As the film progresses I continue to eagerly consider how these two narratives are connected. Pieces begin to fall into place as, in addition to Susan’s present storyline and the fictional life of Tony Hasting’s, the film also shows flashbacks to a young Susan Morrow as she meets, falls in love with, and breaks up with her first husband Edward Sheffield. Up until this point my sympathy has largely been with Susan (although it is hard to pinpoint exactly why), yet as I gain insight into the events of her past, my sympathy certainly falters. Despite appearing at first to be a warm, open-minded and humble woman, who loves and marries Edward despite her mother’s (Laura Linney) disapproval, I soon begin to see hints of the rigid and cold Susan who exists in the present.
The moment of true clarity comes with learning that after leaving her ‘failing’ writer husband Edward, in favour of the handsome and successful Walker Morrow (Armie Hammer) (who goes on to become her current (affair-having) husband), Susan falls pregnant with and quickly aborts Edward’s child. A particularly heart-breaking scene shows Susan and Walker embracing in a car as Edward looks devastatingly in, presumably having learned what she has done. It strikes me here that the intense regret on Susans face as she gazes out at Edward is hauntingly etched into her face all those years later as she reads his novel.
It becomes clear to me at this point that the harrowing first scene of Edward’s novel, in which Tony’s wife and daughter are brutally stolen from him, is reminiscent of the heartbreak and pain Edward felt at learning his child was gone forever and his wife was in the arms of another man.
The final few scenes of the film, in which present-day Susan eagerly arranges a meeting with Edward, give me hope of an emotional reunion and a satisfying conclusion to this sad story. However, the anguish woven through Edward’s novel, which is a manifestation of his own pain, simultaneously leaves me wondering how a peaceful reconciliation can ever be reached. As Susan sits waiting for Edward, the final few scenes from his novel play out; these two moments interwoven create an intense ending to a consistently gripping film. As Susan repeatedly checks her watch I become less and less certain of Edward’s appearance, while Tony Hasting’s life comes to an emotional end as he finally kills Ray Marcus (Aaron Taylor-Johnson), the man who raped and murdered his family, before bleeding slowly out and dying moments later himself.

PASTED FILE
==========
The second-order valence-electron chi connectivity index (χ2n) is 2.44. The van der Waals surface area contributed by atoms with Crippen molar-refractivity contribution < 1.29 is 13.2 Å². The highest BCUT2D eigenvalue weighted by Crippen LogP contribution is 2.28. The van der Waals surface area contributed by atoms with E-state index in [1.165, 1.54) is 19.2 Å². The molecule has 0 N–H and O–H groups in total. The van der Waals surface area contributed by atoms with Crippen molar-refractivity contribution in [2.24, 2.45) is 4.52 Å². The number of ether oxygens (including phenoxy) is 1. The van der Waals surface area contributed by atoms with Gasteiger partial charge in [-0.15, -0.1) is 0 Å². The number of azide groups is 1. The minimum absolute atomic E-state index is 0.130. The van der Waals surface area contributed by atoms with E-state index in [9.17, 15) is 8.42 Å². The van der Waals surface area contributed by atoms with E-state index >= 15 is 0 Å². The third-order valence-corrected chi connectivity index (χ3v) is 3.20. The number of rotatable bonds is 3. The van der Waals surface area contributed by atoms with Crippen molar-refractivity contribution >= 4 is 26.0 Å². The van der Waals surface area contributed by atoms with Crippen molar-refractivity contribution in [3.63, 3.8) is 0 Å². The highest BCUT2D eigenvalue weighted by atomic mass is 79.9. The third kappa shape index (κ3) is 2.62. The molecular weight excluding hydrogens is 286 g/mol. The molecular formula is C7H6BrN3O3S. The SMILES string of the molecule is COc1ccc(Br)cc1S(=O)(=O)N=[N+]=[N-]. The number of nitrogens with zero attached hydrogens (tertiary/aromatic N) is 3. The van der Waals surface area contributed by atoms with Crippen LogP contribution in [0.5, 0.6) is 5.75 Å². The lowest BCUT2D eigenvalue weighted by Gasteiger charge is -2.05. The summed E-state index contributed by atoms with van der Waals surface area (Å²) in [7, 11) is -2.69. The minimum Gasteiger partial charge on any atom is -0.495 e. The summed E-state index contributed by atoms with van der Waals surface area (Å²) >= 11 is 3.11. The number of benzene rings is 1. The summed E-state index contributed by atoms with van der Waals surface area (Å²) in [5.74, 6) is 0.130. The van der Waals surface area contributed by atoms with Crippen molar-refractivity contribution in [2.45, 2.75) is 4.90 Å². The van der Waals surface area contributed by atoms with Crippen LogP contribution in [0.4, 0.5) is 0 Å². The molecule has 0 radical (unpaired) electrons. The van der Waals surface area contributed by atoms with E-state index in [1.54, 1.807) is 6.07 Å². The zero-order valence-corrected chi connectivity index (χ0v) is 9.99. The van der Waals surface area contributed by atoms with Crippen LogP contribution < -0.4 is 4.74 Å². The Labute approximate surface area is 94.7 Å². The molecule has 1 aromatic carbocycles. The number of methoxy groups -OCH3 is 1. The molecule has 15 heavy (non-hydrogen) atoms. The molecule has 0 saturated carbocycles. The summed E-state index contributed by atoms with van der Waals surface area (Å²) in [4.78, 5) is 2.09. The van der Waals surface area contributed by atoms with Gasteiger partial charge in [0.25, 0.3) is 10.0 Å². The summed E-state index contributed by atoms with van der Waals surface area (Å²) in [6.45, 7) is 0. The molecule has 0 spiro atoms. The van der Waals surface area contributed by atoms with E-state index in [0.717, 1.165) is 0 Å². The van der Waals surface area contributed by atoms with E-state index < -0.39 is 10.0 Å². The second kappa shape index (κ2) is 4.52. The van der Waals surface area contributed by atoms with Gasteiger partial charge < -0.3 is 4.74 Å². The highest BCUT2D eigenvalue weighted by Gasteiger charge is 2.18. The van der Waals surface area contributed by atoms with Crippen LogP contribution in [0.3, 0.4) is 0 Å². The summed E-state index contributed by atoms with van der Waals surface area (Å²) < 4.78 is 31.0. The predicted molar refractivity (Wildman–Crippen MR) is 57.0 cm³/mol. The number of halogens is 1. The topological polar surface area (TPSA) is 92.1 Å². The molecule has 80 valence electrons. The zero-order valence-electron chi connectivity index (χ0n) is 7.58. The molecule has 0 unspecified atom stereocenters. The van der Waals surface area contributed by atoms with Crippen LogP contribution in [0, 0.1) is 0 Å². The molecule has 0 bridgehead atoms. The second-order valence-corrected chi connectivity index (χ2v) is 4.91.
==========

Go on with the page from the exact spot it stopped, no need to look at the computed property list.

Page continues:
To me, this is a powerful parallel; it is clear that Tony’s final revenge on Ray is synonymous with Edward’s revenge on Susan, carried out in the present through proving his incredible success as a writer before shunning her completely and leaving her to agonizing regrets and an empty life with a cheating husband. Yet the death of Tony after his revenge, and the slow and painful manner in which it happens, demonstrates to me in the final few moments of the film that Edward’s vengeance was not done coldly and maliciously, but achingly, at his own personal cost and only in order to finally be free.